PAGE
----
A few Betty White turn-ons:
She likes a cocktail before dinner and a weekly poker night. She has a taste for french fries and hot-dogs, and a jones for crossword puzzles. And, in service to her passion as a writer, reams of lined notebook paper really get her going.
Indeed, White has written a new book, “If You Ask Me (And Of Course You Won’t).” It’s a chipper, hop-scotching meditation on her life, loves and career — with lots of photos — that reads like a chat with the beloved star.
You wouldn’t ask, but …
Betty White loves her fans and loves performing, though, after six decades in show biz, she still gets stage fright.
She doesn’t care for red-carpet events, and, despite having had a blast doing summer stock, she insists she’s nixed Broadway — three times.
“If you get into a Broadway show and it doesn’t work, you’re a failure,” she writes. “And if it does work, you may be stuck for who knows how long. It just doesn’t sound great to me!”
She loves — note the present tense — her late husband, quiz-show host Allen Ludden, who died from cancer in 1981.
And as everybody knows, she loves animals. Always has.
“During the Depression,” she writes, “my dad made radios to sell to make extra money. Nobody had any money to buy the radios,so he would trade them for dogs. He built kennels in the backyard, and he cared for the dogs.”
It was certainly no get-rich-quick scheme, but those pooches — numbering at times as many as 15 — made White’s happy childhood even happier.
Are there any critters she doesn’t like?
“No,” White quickly answers during a recent interview. “Anything with a leg on each corner.”
Then what about snakes?
“Ohhh, I LOVE snakes!”
On this whirlwind publicity tour for her book, White is warm, witty and a bit apologetic for all the attention she’s commanded of late. For example, her current TV Land sitcom, “Hot in Cleveland,” which begins its third season next month; her “Saturday Night Live” hosting gig a year ago, which brought her raves and a seventh Emmy; a hidden-camera show in the works for NBC that will turn senior citizens into pranksters punking young folks.
“I’m going to be 90 in January — I shouldn’t be working,” she mock-protests with a twinkle in her eye. “I should go somewhere and let people have a rest. But I can’t help it. I just enjoy it!”
Fine. But how does she get so much done?
“Not very well, to tell you the truth,” says White, citing the dining-room table in her L.A. home stacked with scripts, mail and other pending business she never whittles down. But she doesn’t need much sleep, just four hours a night, she points out.
“It gives me that many more hours to do whatever I don’t get done.”
As everyone knows, White made her mark in television by appearing on two classic sitcoms — “The Mary Tyler Moore Show” in the 1970s, where she played randy TV homemaker Sue Ann Nivens, and, premiering in 1985, “The Golden Girls,” where she was a sweet, if chronically befuddled, Miami widow.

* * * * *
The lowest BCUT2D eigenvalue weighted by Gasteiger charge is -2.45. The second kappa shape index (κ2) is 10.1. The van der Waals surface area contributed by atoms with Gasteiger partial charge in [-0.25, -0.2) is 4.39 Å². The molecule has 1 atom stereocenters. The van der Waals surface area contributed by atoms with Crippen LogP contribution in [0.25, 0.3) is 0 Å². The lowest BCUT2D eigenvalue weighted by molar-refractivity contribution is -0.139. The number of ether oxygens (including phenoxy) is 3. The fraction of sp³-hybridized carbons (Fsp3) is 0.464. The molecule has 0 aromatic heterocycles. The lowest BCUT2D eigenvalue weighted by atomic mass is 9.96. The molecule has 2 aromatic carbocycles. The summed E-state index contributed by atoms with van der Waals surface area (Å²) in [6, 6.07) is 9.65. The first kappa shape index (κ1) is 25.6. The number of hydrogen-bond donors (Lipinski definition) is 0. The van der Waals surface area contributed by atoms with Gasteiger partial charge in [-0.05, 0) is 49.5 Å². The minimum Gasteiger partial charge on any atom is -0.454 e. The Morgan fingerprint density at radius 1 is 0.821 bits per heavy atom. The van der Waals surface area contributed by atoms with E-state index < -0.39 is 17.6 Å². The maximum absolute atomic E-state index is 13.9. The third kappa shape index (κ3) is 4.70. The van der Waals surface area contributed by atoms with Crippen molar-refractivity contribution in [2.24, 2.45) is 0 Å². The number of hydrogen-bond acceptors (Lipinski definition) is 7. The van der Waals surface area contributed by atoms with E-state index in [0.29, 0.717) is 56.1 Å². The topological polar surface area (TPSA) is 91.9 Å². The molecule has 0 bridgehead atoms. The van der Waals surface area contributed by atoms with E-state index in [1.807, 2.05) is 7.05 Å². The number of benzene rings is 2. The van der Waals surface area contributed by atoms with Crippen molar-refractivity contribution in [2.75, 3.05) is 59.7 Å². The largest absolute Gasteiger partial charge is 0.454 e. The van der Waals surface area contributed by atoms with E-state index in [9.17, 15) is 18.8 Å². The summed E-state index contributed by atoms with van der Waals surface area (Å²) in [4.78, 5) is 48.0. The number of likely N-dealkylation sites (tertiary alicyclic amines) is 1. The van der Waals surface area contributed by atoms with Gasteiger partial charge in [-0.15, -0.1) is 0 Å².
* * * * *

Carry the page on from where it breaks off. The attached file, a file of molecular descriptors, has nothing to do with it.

But White has been on the tube since TV’s infancy in the late 1940s. And it was then, she says, when she was advised to start lying about her age.
“We are so age-conscious in this country,” she chuckles. “It’s silly, but that’s the way we are. So I was told, ‘Knock four years off right now. You’ll be blessing yourself down the road.’
“I was born in 1922. So I thought, ‘I must always remember that I was born in 1926.’ But then I would have to do the math. Finally, I decided to heck with it.”
By now, at 89, White has become a role model for how to grow old joyously. And more than that: for how to keep growing.
“Don’t try to be young,” she suggests. “Just open your mind. Stay interested in stuff. There are so many things I won’t live long enough to find out about, but I’m still curious about them. You know people who are already saying, ‘I’m going to be 30 — oh, what am I going to do?’ Well, use that decade! Use them all!”
And, along the way, make friends with the people you meet. White does. Like her three “Hot in Cleveland” co-stars — Jane Leeves, Wendie Malick and Valerie Bertinelli — on whom she lavishes praise.
When asked if she has ever had a co-worker with whom she couldn’t get along, she replies, “I made it my business to get along with them.
“Sometimes they didn’t get along with me,” she acknowledges, mentioning her “Golden Girls” co-star, the late Bea Arthur. “I don’t know what I ever did to Bea. She just didn’t like me. And I loved her and admired her work. But I made it my business to stay out of her way.
“I just make it my business to get along with people so I can have fun,” she sums up, with a dimpled smile. “It’s that simple.”